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Only in the Right Position

2cac48e4476d82244d16fbd56145a6af.500x500x1I wouldn’t change one syllable of the beautiful lyrics that Al Dubin wrote (to Harry Warren’s music) for the huge 1934 hit that the Flamingos turned into a doo-wop classic in 1959:

You are here, so am I;
Maybe millions of people go by;
But they all disappear from view,
And I only have eyes for you.

The lyrics bring a tear to my eye. And I am simply amazed that many people hold beliefs about grammar that would condemn that last line as a solecism.

What these people believe is (if you will forgive my putting a little technical terminology into their mouths) that the focusing adverb only must be at the left-hand edge of the constituent that is its focus. Only (when it is roughly synonymous with merely) focuses attention on the uniqueness of some entity or the limits of some quantity. In I had only five dollars, for example, the focus is five: The sentence stresses that I had $5 and no more. Hence, say the purists (illogically), it should never be expressed as I only had five dollars, with only before the verb.

The people who believe this twaddle are not dumb. They include a brilliant semanticist I know (I must be careful not to identify either his sex or the Palo Alto-area university at which he works; heaven forfend that his colleagues should finger him as a closet prescriptivist). And logicians always tend to hold the same opinion: Logicians have a nasty habit of imagining that their grasp of formal reasoning lends papal-style infallibility to their cockamamie ideas about how people ought to use English. They treat empirical counterevidence from usage like something nasty that the cat dragged in.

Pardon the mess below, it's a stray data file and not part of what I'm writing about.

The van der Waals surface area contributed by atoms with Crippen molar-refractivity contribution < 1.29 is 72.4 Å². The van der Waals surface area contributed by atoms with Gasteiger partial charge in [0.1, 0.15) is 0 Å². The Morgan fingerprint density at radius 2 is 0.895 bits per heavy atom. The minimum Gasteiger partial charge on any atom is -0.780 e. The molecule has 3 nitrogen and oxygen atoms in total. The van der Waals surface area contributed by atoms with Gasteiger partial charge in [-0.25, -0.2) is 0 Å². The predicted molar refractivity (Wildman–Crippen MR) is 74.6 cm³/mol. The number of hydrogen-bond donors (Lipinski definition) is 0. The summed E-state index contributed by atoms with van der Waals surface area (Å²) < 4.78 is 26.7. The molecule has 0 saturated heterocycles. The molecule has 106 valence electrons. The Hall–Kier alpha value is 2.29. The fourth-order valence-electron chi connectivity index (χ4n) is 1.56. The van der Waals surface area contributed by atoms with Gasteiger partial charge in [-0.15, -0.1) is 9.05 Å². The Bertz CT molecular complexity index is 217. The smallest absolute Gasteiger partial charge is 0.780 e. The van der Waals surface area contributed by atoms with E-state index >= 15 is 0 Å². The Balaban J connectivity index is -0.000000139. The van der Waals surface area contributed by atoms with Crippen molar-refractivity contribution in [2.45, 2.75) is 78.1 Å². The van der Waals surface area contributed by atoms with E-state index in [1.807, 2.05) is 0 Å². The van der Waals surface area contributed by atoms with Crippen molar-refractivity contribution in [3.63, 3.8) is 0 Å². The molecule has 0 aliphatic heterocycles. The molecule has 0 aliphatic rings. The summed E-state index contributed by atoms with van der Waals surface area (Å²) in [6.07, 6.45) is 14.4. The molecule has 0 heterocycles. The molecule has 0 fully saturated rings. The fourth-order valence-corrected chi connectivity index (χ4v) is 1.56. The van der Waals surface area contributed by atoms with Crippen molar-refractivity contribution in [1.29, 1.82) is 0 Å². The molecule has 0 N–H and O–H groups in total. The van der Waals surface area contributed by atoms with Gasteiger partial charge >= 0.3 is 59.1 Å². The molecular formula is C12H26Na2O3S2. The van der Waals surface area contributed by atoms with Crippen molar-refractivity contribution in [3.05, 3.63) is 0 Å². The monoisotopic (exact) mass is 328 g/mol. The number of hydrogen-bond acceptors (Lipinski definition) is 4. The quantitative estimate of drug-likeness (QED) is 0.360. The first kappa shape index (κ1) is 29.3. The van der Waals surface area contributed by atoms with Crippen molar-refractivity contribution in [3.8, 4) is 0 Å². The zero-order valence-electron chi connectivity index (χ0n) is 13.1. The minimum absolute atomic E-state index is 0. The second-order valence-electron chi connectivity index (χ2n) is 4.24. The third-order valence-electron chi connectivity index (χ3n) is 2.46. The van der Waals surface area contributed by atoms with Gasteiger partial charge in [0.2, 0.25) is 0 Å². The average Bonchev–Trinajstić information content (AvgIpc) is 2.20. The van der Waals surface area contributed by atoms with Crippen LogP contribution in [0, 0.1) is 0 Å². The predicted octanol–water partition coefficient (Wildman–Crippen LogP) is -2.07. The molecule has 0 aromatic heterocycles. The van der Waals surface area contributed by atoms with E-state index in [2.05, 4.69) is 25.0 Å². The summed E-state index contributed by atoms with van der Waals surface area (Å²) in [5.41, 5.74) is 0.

Even the magisterial Merriam-Webster’s Dictionary of English Usage (MWDEU, as we grammarians reverently call it) talks in terms of “problem of the misplaced only.” I assume that its editors intend invisible scare quotes to surround “misplaced” and “mistake” throughout, because the weight of the evidence they marshal to show that it is not a mistake is massive. Every noteworthy author down through the years since the 17th century writes sentences in which only occurs before the verb (after the subject or after the first auxiliary) when its focus is some constituent following the verb.

Take John Dryden, for example. He’s the the picky-picky 17th-century critic responsible for the myth that clauses shouldn’t end with a preposition. Yet in the same 1672 essay he was happy to write I will only add this in the defence of our present Writers, meaning “I will add only this in the defense of our present writers.” Only precedes the verb, yet the focus (the direct object this) follows it.

But 90 years later, as if Dryden’s own usage counted for nothing, we find Robert Lowth’s famous Short Introduction to English Grammar insisting that I only spake three words is an error because “the intention of the speaker manifestly requires, `I spake only three words.’” Of course, I agree that I only spoke three words is ambiguous, while I spoke only three words is not. (The former has three meanings: [i] “Producing a three-word utterance is all I did”; [ii] “The only thing I did with regard to the words was speak them”; and [iii] “The number of words I uttered was no more than three.”)

But sentences with multiple meanings are not attributable to ignorance and error. Ambiguity is ubiquitous. And expert users of English clearly don’t give a fig about avoiding it by forcing only to be adjacent to its focus. Look at The Importance of Being Earnest, to take an arbitrary example of excellent writing. Most instances of only in the play are irrelevant (it occurs frequently as a modifier within a noun phrase, as in The only really safe name is Ernest), but I found three cases of the focusing adverb (I underline only and its focus in each):

  1. I have only been married once.
  2. Women only do that when they have called each other a lot of other things first.
  3. I only met you today for the first time.

Wilde puts focusing only before the verb one hundred percent of the time!

The purists’ quixotic project of stamping out ambiguity due to such word-order choices is ridiculous (even though avoiding unwanted ambiguity in context is not). Even quite conservative usage guides accept that. The literary evidence shows, overwhelmingly, that English freely permits only before the verb phrase containing its focus.

If you are desperate to crush out all possibility of ambiguity, you might like to replace I only have eyes for you by “You are the unique entity that commands attention in my visual field.” But for heaven’s sake don’t alter Al Dubin’s natural and beautiful phrasing on the grounds that it embodies some kind of grammatical mistake, because it doesn’t.

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